Revisional Weight Loss Surgery

    Revisional surgery may be an option for patients who have already undergone a weight loss operation and have a problem that needs to be corrected, or if they have regained weight or have lost an insufficient amount of weight. The following are examples of revisional surgeries performed at Lahey Hospital & Medical Center.

    Revision from Lap Band to Gastric Bypass or Sleeve Gastrectomy

     About half of Lap Bands result in poor weight loss or regain, or other problems such as reflux or difficulty swallowing. In these patients, the band can be laparoscopically removed, and a gastric bypass can be performed. This operation is being done frequently at Lahey with excellent results.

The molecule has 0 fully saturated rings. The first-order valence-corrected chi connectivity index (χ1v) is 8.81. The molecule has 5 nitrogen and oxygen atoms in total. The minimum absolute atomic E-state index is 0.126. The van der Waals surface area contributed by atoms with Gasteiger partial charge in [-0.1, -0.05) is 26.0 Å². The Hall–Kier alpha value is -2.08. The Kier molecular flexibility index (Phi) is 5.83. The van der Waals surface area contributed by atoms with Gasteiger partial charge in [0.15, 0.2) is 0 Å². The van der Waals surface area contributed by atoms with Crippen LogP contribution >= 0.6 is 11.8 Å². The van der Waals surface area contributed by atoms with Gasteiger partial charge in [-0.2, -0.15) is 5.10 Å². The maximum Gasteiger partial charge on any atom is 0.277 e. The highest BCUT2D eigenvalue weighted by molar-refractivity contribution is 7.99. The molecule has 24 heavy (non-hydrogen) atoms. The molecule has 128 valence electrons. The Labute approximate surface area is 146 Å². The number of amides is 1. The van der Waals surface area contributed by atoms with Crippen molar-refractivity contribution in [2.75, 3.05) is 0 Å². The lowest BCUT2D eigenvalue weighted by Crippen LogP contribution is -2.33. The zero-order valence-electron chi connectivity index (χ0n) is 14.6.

Revision of Vertical Banded Gastroplasty to Gastric Bypass

    This operation, commonly known as “stomach stapling,” was very popular in the 1980s. In about 50% of patients the staples failed, leading to poor weight loss, stomach ulcers and pain. This operation can be converted to a gastric bypass.

    Revision of Gastric Bypass

    This operation is necessary if there is a complication such as a fistula or connection between the bypassed stomach and stomach pouch. This can also lead to poor weight loss and ulcers. In other cases if the gastric pouch was much too large, weight loss will be inadequate and the pouch can be made smaller.